Lifestyle
January 19, 2018
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“The Day of the Jackal” Review

By: Berniece Owen
December 29, 2017
by Frederick Forsyth. N.Y. Viking Press, 1971.

Once again, a recommendation by a friend has directed me to a fascinating new author, new to me that is. The book was published in 1971 and the movie that followed came out in 1973.  Both were well received and the author, Frederick Forsyth, was launched into a new career writing international thrillers.  He had a background in journalism as a news reporter for Reuters and the BBC.  He covered stories in Berlin and Paris and these experiences provided a solid base for this story, which follows a British assassin through European capitals as he works out the details of how to murder a major political leader. 

Every element of the plot is carefully told and I had an absolute sense that this could have been a real story.  The assassin with the code name of “Jackal” has commanded a huge two-part payment to perform the deed and he also makes clear to his employers that he works alone.  His experience and skills are without peer. There is no one else who can do the job. Complete secrecy is required, or the deal is off. Violators will die.

Part 1 of the book is called “Anatomy of a Plot,” and in its nine chapters (183 pages) F1orsyth follows the Jackal’s preparations for the kill and his care in choosing a get-away route.  After all, success will mean nothing to him if law enforcement grabs him before he can enjoy a rich retirement with the proceeds of the job. There is very little dialog, but readers will be seduced by the clear picture of an educated and skilled professional hit man with absolute focus on the job he has been hired to do. There is practically no information shared about his past, we just know that he is the best.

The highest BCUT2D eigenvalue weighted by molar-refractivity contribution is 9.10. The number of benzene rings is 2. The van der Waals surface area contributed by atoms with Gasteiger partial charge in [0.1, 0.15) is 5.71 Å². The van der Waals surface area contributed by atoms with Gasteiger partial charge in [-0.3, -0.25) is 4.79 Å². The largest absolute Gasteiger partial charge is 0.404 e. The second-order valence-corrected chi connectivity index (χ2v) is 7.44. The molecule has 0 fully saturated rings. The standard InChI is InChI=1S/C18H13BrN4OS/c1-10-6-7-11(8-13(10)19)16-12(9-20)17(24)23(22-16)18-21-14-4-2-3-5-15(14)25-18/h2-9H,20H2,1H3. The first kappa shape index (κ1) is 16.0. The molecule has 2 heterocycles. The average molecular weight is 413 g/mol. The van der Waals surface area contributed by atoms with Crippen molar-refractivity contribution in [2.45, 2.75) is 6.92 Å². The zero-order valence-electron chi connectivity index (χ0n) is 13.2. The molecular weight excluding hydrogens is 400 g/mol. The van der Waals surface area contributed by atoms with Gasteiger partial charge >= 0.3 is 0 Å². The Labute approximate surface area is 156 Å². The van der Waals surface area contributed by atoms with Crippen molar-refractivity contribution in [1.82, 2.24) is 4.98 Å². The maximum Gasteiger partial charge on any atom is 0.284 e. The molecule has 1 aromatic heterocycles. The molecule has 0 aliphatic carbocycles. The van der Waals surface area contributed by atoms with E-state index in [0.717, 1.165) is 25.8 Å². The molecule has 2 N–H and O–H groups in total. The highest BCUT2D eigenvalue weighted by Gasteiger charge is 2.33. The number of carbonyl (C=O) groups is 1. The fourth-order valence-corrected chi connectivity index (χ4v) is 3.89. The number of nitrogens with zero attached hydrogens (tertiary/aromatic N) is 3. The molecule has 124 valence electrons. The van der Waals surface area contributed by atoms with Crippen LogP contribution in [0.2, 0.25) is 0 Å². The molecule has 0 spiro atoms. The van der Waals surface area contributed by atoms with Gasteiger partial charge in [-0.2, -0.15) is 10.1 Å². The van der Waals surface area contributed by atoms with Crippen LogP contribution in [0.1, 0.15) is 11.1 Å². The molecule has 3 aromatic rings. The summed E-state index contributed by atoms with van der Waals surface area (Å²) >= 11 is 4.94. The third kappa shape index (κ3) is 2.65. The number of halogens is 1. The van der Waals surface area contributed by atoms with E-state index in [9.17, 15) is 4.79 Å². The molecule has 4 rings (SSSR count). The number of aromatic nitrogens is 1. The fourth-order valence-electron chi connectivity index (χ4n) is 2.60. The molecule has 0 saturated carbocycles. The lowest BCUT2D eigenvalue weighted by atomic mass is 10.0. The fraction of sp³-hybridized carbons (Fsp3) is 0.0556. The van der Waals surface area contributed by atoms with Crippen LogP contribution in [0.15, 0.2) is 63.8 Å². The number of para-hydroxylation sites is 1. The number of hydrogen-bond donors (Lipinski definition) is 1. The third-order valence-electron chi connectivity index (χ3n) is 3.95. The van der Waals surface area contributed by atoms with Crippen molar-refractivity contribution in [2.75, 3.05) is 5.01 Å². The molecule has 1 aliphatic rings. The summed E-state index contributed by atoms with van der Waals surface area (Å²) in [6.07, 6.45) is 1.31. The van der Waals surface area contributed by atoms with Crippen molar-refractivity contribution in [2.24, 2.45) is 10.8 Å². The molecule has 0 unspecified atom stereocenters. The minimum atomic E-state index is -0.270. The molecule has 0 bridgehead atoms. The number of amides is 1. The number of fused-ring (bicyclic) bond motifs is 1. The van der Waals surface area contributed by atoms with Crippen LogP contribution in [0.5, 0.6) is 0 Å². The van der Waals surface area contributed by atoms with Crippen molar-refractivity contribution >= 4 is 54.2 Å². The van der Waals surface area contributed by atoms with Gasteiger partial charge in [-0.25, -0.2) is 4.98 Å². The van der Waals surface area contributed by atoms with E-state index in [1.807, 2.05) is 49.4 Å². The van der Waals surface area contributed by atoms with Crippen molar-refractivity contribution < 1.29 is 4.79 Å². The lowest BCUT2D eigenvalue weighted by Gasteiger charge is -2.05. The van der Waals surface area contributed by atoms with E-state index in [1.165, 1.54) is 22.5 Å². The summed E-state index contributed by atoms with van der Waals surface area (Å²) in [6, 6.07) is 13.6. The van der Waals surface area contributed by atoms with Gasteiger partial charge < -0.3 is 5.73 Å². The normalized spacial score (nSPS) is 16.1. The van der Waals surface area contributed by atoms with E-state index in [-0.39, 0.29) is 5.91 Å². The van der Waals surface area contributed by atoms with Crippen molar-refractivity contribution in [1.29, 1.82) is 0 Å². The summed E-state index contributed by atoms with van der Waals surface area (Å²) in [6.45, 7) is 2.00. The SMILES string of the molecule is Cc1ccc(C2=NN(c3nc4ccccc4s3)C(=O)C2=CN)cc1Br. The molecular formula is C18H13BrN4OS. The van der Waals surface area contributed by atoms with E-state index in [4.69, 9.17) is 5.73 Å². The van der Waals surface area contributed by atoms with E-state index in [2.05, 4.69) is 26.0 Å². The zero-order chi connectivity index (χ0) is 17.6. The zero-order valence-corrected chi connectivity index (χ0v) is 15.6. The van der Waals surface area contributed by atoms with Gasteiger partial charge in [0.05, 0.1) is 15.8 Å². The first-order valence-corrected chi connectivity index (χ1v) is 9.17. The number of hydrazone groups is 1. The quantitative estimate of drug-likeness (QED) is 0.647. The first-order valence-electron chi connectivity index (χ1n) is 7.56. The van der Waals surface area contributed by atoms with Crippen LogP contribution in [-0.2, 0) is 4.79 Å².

Part 2 of the book is called “Anatomy of a Manhunt.” In its eight chapters (150 pages) Forsyth turns to focus on the international police network that mobilizes to stop the assassination. It turns out that secrecy is difficult, in fact impossible, to maintain. As Benjamin Franklin said most succinctly, “Three can keep a secret if two are dead.” The details of the secret may be revealed in small pieces, particularly on a world political stage, but all the players have information networks, both mechanical and human, that excel at uncovering and understanding secrets. In this story, the human element takes the form of a rumpled French policeman who lacks the charisma of the Jackal, but who takes up the chase and refuses to give up.

The final part of the book, “Anatomy of a Kill,” is told over just 43 pages in three chapters. Once all the secrets are revealed, the outcome becomes inevitable and is quickly resolved.  

Forsyth’s first thriller has a very satisfying and thrilling ending. I’m looking forward to the next titles on his list. 

 

Bernice Owen is a retired librarian and resides in Rohnert Park.